Dallas struck once more as Brandon Servant pushed past the Verde line to score the second goal of the match.
Austin FC strikes back
But energy quickly returned to Austin's favor thanks to Designated Player Sebastian Driussi, who scooted past several FC Dallas defenders alongside Moussa Djitte to snag an unlikely first goal for Austin.
A full Verde comeback
Austin's subs proved deadly as momentum returned to the home team toward the end of the match. A well-placed cross from Nick Lima—and a diving header from a fresh-legged Danny Hoesen—helped the team secure the draw with a second Verde goal in the 84th minute of play.
Hoesen, who was Austin's first starting striker last season, has now scored two goals with the team after a yearlong injury stuck him on the bench.
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Hours following the U.S. Supreme Court's ruling to overturn Roe v. Wade, the landmark ruling that guaranteed a constitutional right to an abortion, on Friday, about 1,000 people gathered in Republic Square with signs calling for change.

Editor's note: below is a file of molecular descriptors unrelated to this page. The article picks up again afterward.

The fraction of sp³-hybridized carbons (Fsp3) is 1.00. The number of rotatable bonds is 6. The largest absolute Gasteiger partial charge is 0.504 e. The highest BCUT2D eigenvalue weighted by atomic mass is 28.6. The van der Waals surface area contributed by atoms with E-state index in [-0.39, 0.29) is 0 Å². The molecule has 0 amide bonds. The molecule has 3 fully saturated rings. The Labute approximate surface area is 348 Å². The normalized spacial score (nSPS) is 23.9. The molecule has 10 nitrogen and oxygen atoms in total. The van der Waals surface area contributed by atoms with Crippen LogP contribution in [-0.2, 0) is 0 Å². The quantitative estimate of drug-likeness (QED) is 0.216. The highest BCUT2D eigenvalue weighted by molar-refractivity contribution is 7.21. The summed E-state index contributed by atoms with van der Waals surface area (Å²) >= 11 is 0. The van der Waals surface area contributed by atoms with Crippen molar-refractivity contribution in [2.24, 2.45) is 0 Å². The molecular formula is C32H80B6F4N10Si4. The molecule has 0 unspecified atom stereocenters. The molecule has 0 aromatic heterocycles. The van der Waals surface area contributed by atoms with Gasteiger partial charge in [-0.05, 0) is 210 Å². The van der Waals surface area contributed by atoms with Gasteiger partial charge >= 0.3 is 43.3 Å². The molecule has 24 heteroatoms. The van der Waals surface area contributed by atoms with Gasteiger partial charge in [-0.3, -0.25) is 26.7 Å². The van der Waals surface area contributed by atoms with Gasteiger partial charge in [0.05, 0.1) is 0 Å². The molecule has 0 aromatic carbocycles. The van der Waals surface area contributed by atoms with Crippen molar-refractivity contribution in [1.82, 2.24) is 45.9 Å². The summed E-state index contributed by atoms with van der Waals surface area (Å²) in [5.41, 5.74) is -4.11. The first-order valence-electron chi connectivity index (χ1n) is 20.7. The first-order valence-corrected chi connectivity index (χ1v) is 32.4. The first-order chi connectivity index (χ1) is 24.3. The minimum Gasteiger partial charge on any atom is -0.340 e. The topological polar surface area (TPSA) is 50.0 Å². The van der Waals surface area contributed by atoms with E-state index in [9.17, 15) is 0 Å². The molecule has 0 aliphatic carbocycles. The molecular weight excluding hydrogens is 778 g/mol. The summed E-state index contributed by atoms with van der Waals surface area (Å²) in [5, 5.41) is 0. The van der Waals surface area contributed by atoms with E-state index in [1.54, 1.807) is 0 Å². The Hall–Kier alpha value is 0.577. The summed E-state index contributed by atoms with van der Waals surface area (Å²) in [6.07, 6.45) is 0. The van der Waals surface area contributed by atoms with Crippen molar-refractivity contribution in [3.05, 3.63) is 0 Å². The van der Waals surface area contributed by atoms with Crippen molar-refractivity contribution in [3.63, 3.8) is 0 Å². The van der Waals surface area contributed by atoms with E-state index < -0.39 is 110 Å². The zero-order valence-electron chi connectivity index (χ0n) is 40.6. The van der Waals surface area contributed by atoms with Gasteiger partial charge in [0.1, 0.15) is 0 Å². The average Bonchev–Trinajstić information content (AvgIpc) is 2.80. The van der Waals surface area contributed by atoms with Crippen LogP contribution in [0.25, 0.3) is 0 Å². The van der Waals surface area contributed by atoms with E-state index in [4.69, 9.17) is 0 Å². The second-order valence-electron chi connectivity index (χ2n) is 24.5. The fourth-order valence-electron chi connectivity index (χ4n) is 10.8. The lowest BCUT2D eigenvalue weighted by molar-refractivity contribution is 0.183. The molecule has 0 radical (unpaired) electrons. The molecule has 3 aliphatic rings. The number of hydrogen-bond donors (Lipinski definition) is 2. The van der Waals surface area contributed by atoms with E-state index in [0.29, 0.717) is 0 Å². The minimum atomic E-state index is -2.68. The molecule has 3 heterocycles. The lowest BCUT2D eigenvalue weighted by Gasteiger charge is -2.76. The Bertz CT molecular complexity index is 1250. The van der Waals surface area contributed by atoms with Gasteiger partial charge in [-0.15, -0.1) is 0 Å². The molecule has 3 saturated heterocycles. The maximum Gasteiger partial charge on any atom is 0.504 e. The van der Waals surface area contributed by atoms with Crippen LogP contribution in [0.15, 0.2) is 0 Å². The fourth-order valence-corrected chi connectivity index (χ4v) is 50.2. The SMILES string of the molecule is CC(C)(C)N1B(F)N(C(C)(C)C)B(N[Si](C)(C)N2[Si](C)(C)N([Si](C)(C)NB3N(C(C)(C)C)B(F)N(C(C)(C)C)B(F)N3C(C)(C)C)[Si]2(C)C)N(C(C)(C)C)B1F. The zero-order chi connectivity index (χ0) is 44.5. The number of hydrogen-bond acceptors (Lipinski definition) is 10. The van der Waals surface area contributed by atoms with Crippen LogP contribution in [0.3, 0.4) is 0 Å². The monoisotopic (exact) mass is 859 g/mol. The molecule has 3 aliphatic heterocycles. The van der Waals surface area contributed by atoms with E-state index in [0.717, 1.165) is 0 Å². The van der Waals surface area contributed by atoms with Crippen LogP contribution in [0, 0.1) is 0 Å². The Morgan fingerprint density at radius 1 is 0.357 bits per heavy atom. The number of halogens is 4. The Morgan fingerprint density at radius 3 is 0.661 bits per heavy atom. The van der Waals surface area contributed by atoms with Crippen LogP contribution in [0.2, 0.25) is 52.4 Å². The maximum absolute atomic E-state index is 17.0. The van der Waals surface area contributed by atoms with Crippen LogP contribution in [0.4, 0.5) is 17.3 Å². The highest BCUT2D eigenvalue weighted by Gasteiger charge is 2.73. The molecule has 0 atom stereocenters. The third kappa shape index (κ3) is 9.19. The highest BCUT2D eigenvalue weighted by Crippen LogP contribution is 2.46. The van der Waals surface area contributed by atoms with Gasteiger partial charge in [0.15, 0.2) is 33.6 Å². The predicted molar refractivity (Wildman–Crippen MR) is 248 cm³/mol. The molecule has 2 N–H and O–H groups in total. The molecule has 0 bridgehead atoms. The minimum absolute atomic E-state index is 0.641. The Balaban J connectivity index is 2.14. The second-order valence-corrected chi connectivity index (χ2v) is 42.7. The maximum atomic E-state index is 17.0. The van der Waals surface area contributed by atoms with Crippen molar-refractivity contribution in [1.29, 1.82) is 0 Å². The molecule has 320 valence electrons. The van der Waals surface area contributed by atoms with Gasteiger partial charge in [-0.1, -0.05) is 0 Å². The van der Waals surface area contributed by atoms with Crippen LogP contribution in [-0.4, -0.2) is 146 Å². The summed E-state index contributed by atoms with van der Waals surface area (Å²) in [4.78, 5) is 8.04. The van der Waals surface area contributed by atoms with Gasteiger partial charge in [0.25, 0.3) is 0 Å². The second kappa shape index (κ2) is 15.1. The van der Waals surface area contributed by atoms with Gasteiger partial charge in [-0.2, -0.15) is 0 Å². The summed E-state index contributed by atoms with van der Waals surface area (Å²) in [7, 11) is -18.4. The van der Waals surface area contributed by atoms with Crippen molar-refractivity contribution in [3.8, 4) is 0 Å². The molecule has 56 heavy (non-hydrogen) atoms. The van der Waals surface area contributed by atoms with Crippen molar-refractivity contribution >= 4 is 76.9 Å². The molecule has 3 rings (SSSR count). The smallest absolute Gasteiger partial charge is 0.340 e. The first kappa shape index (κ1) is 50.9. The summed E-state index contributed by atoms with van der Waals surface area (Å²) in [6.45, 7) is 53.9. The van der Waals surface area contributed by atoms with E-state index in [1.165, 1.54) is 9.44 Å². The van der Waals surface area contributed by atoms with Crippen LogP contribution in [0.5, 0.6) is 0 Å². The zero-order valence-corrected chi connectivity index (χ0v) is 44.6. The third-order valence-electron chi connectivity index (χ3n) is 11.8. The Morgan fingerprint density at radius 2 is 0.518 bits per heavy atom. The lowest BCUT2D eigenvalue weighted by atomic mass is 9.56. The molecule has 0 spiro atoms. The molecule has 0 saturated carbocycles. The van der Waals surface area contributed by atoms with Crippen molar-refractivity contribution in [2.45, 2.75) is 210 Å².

The rally, organized by the group Rise Up 4 Abortion Rights Texas, started at the federal courthouse on Republic Square on Friday at 5 p.m. before the crowd marched to the Texas Capitol. More protests are expected to ensue over the weekend.
People showed up with all types of signs like Mindy Moffa holding up, "Keep your filthy laws off my silky drawers."
Austin joined cities across the country that saw protests for a women's right to an abortion after the ruling.
According to a recent UT poll, 78% of Texas voters support abortion access in most cases.
Sabrina Talghade and Sofia Pellegrini held up signs directed at Texas laws. A Texas trigger law will ban all abortions from the moment of fertilization, starting 30 days after the ruling. When state legislators passed the trigger law last summer, it also passed laws for more protection of firearms, including the right to open carry without a permit.
Lili Enthal of Austin yells as around 1,000 Texans marched to the Texas Capitol.
From the Texas Capitol, Zoe Webb lets her voice be heard against the Supreme Court ruling.